Conductor: Robin Newton
Cellist: Pavlos Carvalho
Dvorak Cello Concerto
Brahms Symphony no. 1
Come and join us to banish the late winter blues with these two incredible orchestral works from the late 19th Century. Working for the first time with conductor Robin Newton, we’re welcoming cellist Pavlos Carvalho to perform Dvorak’s Cello Concerto with the orchestra.
Dvorak Cello Concerto
Dvorak’s Cello Concerto, written in 1894, is sumptuous and virtuosic. It’s one of the first of its kind, opening up new possibilities for the solo cello.
Like the New World Symphony, it hails from Dvorak’s American period and has the same sense of homesick longing. Yet there is far more to the Cello Concerto than initially meets the ear. Homesickness tells only half the tale. His wife, Anna, was with him in America, whom he had married only after courting and being turned down by her elder sister, Josefina. At that time, he had started an early cello concerto, an expression of his love. Now, in America, he learned that Josefina was seriously ill – and began another cello concerto. Into it, he wove Josefina’s favourite of his songs, called ‘Leave Me Alone’ that is heard most achingly in the wonderful slow movement.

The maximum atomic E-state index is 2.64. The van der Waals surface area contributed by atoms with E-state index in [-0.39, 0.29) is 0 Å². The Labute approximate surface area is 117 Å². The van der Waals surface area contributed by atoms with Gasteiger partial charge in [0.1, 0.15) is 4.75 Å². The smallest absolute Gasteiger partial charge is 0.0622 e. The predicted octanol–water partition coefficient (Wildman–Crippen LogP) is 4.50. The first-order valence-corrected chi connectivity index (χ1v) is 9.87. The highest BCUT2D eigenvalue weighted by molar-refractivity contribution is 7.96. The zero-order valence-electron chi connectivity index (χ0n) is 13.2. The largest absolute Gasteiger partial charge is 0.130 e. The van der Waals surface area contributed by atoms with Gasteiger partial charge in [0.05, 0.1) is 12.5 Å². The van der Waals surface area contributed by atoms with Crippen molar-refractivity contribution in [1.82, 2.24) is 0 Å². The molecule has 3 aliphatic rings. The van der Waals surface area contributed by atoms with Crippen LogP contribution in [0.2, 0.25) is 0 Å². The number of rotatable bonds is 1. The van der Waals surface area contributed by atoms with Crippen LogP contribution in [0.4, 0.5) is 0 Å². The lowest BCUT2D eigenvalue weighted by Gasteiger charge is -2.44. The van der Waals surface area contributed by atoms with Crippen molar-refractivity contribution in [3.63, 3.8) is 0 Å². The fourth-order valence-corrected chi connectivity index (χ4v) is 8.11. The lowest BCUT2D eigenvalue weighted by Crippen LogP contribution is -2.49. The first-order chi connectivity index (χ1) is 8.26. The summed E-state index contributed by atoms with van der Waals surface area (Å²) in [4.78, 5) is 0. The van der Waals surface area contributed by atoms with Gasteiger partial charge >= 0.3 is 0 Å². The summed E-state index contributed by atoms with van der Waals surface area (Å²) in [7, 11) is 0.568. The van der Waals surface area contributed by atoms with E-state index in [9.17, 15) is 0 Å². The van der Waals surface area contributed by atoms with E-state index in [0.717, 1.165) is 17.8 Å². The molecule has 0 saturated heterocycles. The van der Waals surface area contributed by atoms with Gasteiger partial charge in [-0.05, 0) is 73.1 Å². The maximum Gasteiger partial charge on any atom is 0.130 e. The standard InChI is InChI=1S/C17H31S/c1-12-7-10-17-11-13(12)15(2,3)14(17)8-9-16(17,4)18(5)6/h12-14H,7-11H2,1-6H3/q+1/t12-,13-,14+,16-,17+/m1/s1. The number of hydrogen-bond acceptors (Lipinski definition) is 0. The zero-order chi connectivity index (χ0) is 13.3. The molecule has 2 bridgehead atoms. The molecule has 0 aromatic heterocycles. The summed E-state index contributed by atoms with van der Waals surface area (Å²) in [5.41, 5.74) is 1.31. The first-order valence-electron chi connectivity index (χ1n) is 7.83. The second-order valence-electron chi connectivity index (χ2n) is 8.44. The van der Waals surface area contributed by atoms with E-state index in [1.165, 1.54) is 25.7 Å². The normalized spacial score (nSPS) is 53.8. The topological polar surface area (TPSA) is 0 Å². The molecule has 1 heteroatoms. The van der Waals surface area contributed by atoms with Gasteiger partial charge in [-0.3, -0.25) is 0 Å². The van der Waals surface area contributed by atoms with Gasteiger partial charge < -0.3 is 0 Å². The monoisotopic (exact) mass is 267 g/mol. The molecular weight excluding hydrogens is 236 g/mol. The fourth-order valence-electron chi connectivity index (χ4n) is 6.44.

Brahms Symphony no. 1…or Beethoven’s 10th
Brahms began working on his first symphony in the early 1860s. By the time he finished the piece, in September 1876, he had been living for more than a decade in Vienna, where Beethoven had produced many of his greatest works. Indeed, throughout his career as a composer, Brahms sensed the shadow of Beethoven looming over him and hoped to be considered on his own merits, without being compared to the man who would come to be widely regarded as the greatest composer in the Western classical tradition.
The conductor Hans von Bülow called the symphony "Beethoven's Tenth", due to perceived similarities between the it and various Beethoven compositions. It is often remarked that there is a strong resemblance between the main theme of the finale of Brahms's First Symphony and the main theme of the finale of Beethoven's Ninth Symphony. Brahms himself said, when comment was made on the similarity with Beethoven, "any ass can see that". Nevertheless, this work is still sometimes referred to as "Beethoven's Tenth".